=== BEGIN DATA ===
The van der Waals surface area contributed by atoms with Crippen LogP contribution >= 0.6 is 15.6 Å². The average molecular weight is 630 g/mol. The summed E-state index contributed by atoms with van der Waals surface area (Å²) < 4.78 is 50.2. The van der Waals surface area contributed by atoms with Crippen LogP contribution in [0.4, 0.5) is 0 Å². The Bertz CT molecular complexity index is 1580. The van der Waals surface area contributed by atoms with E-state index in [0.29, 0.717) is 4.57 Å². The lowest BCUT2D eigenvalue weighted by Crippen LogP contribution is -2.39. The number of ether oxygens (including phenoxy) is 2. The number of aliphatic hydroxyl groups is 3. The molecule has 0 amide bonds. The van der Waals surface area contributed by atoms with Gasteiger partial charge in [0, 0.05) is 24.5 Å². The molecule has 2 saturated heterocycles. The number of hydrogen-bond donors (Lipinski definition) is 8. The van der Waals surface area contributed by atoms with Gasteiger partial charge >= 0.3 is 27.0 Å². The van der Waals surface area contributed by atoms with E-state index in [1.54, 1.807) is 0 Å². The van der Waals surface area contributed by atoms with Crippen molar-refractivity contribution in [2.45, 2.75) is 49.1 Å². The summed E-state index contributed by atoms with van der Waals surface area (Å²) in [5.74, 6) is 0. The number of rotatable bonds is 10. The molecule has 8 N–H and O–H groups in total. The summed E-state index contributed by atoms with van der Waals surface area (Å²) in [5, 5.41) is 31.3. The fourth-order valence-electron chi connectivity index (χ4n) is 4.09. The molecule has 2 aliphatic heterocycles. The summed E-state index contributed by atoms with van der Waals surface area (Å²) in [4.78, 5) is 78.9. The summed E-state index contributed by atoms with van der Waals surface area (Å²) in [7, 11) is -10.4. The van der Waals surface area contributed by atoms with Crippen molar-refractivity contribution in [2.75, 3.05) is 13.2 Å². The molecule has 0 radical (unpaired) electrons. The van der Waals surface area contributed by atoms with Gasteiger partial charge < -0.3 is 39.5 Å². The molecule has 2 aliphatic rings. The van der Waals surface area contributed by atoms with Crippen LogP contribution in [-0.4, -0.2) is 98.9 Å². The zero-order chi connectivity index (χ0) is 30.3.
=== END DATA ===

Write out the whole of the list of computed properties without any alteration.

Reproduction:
The van der Waals surface area contributed by atoms with Crippen LogP contribution >= 0.6 is 15.6 Å². The average molecular weight is 630 g/mol. The summed E-state index contributed by atoms with van der Waals surface area (Å²) < 4.78 is 50.2. The van der Waals surface area contributed by atoms with Crippen LogP contribution in [0.4, 0.5) is 0 Å². The Bertz CT molecular complexity index is 1580. The van der Waals surface area contributed by atoms with E-state index in [0.29, 0.717) is 4.57 Å². The lowest BCUT2D eigenvalue weighted by Crippen LogP contribution is -2.39. The number of ether oxygens (including phenoxy) is 2. The number of aliphatic hydroxyl groups is 3. The molecule has 0 amide bonds. The van der Waals surface area contributed by atoms with Gasteiger partial charge in [0, 0.05) is 24.5 Å². The molecule has 2 saturated heterocycles. The number of hydrogen-bond donors (Lipinski definition) is 8. The van der Waals surface area contributed by atoms with Gasteiger partial charge >= 0.3 is 27.0 Å². The van der Waals surface area contributed by atoms with E-state index in [1.54, 1.807) is 0 Å². The van der Waals surface area contributed by atoms with Crippen molar-refractivity contribution in [2.45, 2.75) is 49.1 Å². The summed E-state index contributed by atoms with van der Waals surface area (Å²) in [5.74, 6) is 0. The number of rotatable bonds is 10. The molecule has 8 N–H and O–H groups in total. The summed E-state index contributed by atoms with van der Waals surface area (Å²) in [5, 5.41) is 31.3. The fourth-order valence-electron chi connectivity index (χ4n) is 4.09. The molecule has 2 aliphatic heterocycles. The summed E-state index contributed by atoms with van der Waals surface area (Å²) in [4.78, 5) is 78.9. The summed E-state index contributed by atoms with van der Waals surface area (Å²) in [7, 11) is -10.4. The van der Waals surface area contributed by atoms with Crippen molar-refractivity contribution in [2.75, 3.05) is 13.2 Å². The molecule has 0 radical (unpaired) electrons. The van der Waals surface area contributed by atoms with Gasteiger partial charge < -0.3 is 39.5 Å². The molecule has 2 aliphatic rings. The van der Waals surface area contributed by atoms with Crippen LogP contribution in [-0.4, -0.2) is 98.9 Å². The zero-order chi connectivity index (χ0) is 30.3.